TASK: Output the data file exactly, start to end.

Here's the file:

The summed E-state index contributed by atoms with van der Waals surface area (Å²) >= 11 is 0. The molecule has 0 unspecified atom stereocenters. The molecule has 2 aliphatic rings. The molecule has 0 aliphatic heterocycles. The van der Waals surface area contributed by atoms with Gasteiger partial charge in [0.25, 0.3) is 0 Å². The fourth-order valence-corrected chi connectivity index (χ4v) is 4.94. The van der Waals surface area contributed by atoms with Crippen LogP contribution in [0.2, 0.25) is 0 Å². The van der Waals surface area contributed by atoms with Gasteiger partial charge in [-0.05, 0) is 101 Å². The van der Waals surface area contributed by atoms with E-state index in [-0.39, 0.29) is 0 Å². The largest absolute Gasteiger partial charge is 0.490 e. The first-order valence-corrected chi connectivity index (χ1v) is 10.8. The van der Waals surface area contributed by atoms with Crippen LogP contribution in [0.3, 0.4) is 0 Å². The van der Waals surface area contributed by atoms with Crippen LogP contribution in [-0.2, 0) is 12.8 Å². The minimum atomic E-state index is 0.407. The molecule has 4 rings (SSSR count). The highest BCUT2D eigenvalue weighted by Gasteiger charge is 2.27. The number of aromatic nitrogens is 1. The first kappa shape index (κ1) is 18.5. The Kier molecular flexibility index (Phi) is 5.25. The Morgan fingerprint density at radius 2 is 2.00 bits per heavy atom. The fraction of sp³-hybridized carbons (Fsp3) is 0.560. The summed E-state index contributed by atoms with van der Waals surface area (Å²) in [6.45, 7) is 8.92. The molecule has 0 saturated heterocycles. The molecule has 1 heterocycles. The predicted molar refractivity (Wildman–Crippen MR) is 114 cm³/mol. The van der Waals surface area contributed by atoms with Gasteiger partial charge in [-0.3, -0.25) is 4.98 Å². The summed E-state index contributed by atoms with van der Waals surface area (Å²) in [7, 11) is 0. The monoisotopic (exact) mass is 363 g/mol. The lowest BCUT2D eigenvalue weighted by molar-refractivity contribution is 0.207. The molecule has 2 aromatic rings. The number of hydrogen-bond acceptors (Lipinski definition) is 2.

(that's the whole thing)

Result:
The summed E-state index contributed by atoms with van der Waals surface area (Å²) >= 11 is 0. The molecule has 0 unspecified atom stereocenters. The molecule has 2 aliphatic rings. The molecule has 0 aliphatic heterocycles. The van der Waals surface area contributed by atoms with Gasteiger partial charge in [0.25, 0.3) is 0 Å². The fourth-order valence-corrected chi connectivity index (χ4v) is 4.94. The van der Waals surface area contributed by atoms with Crippen LogP contribution in [0.2, 0.25) is 0 Å². The van der Waals surface area contributed by atoms with Gasteiger partial charge in [-0.05, 0) is 101 Å². The van der Waals surface area contributed by atoms with E-state index in [-0.39, 0.29) is 0 Å². The largest absolute Gasteiger partial charge is 0.490 e. The first-order valence-corrected chi connectivity index (χ1v) is 10.8. The van der Waals surface area contributed by atoms with Crippen LogP contribution in [0.3, 0.4) is 0 Å². The van der Waals surface area contributed by atoms with Crippen LogP contribution in [-0.2, 0) is 12.8 Å². The minimum atomic E-state index is 0.407. The molecule has 4 rings (SSSR count). The highest BCUT2D eigenvalue weighted by Gasteiger charge is 2.27. The number of aromatic nitrogens is 1. The first kappa shape index (κ1) is 18.5. The Kier molecular flexibility index (Phi) is 5.25. The Morgan fingerprint density at radius 2 is 2.00 bits per heavy atom. The fraction of sp³-hybridized carbons (Fsp3) is 0.560. The summed E-state index contributed by atoms with van der Waals surface area (Å²) in [6.45, 7) is 8.92. The molecule has 0 saturated heterocycles. The molecule has 1 heterocycles. The predicted molar refractivity (Wildman–Crippen MR) is 114 cm³/mol. The van der Waals surface area contributed by atoms with Gasteiger partial charge in [-0.3, -0.25) is 4.98 Å². The summed E-state index contributed by atoms with van der Waals surface area (Å²) in [7, 11) is 0. The monoisotopic (exact) mass is 363 g/mol. The lowest BCUT2D eigenvalue weighted by molar-refractivity contribution is 0.207. The molecule has 2 aromatic rings. The number of hydrogen-bond acceptors (Lipinski definition) is 2.